Akira Kurosawa Had A Theory About His Films' International Appeal

When Akira Kurosawa's "Rashomon" won the prestigious Golden Lion award at the Venice Film Festival in 1951, it allowed Japanese cinema to begin gaining more of a foothold abroad. Throughout his career, Kurosawa incorporated Western influences into his work, with Shakespeare being one ready example as seen in Kurosawa's "Macbeth" and "King Lear" adaptations, "Throne of Blood" and "Ran." The Westerns of John Ford were another major influence on Kurosawa, who managed to combine such inspirations with a local sensibility rooted in his own unique cultural background. In turn, Kurosawa earned the admiration of global audiences and filmmakers, with "The Hidden Fortress" serving as a major inspiration for George Lucas with "Star Wars," and "Yojimbo" indirectly making Clint Eastwood a movie star after Sergio Leone remade it as "A Fistful of Dollars."

After the release of his final film, "Madadayo," in 1993, Kurosawa sat for an interview with fellow Japanese filmmaker Nagisa Oshima ("In the Realm of the Senses"), who asked the aging director how he felt his style fit into the post-World War II world. Kurosawa said:

"I didn't know why, but people responded to my films. I found it puzzling. In the case of 'Madadayo,' for example, I thought people overseas wouldn't understand it, but it got a great response. [...] They understand some parts of it better than the Japanese audience."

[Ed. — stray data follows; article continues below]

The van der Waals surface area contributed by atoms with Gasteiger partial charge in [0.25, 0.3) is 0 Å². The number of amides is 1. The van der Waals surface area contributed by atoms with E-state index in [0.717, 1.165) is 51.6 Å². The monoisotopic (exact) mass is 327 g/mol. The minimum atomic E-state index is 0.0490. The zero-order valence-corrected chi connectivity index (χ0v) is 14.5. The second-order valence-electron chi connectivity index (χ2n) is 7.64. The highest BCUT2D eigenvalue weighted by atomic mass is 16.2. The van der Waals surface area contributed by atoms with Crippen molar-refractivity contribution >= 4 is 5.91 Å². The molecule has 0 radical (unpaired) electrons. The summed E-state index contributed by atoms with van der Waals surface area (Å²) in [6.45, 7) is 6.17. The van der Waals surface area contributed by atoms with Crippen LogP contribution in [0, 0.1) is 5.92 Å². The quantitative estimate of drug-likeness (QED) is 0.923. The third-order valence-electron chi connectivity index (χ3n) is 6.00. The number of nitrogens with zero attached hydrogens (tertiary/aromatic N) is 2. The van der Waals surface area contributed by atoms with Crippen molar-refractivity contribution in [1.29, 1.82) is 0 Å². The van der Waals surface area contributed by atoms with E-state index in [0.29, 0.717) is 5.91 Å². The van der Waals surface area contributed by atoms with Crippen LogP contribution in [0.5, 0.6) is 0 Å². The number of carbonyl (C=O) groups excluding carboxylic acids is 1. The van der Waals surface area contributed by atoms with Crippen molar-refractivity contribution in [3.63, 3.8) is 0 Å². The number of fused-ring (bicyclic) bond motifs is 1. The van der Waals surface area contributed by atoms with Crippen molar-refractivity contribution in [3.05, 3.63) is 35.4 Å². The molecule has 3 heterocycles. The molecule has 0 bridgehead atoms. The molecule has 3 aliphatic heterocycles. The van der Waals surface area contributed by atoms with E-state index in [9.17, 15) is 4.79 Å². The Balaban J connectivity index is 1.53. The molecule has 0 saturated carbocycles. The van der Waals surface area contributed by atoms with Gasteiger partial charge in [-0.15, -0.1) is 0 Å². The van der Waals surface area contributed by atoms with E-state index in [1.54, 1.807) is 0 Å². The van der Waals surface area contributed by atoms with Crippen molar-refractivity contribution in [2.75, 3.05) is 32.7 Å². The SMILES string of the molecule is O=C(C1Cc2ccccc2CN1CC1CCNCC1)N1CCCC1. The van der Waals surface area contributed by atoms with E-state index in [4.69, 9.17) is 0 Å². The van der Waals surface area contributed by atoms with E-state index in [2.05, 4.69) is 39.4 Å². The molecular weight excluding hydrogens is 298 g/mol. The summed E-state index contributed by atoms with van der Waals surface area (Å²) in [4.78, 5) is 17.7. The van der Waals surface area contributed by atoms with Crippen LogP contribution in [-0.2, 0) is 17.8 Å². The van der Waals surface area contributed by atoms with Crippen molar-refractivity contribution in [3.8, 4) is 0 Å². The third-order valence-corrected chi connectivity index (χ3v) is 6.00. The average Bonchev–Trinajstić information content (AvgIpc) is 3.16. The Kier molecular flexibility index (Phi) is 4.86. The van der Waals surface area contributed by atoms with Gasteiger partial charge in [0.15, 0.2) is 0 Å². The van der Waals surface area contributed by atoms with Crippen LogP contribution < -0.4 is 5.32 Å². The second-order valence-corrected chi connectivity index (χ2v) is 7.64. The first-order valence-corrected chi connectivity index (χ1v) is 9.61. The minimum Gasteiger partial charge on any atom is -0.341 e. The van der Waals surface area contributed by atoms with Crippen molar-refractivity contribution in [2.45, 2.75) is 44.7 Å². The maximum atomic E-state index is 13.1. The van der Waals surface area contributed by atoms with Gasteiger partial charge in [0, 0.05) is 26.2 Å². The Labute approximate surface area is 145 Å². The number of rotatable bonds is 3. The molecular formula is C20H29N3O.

'Every country has similar concerns'

By the 1990s, Kurosawa had appeared onstage at the Oscars to receive a lifetime achievement award from Steven Spielberg and the aforementioned George Lucas. His legacy was secure, but at home in Japan, the international success Kurosawa achieved sometimes came with accusations that he was pandering to Western tastes. In his interview with Oshima, Kurosawa reiterated that he did not understand exactly why his films had found such appeal outside Japan, but he suspected it might have something to do with his approach to depicting the lives of his characters:

"I don't know why people respond to my films. But I think what appeals most to the foreign audience is the fact that I'm not seeking to please them. You can sense that kind of movie right away. If you try to add appeal by playing up Japanese qualities and depict a story that Westerners will find exotic, they react very negatively. But if you, as a Japanese person, just tell a story about the concerns of Japanese people, it will appeal to people worldwide, as every country has similar concerns. I guess that's what people find most appealing about my films. It's no good to try to cater to the overseas market. I've been asked if I make special concessions to appeal to foreign audiences. It's precisely because I do nothing of the sort that they appeal to them."

What Kurosawa seems to be talking about here is finding universality in the specific. While critics in his lifetime may have bristled at his increasingly popular films as being "not Japanese enough," Kurosawa simply applied the influences he had absorbed to tell stories about people having relatable experiences. His films are Japanese, but they're not only Japanese, and that enabled them to translate across cultures.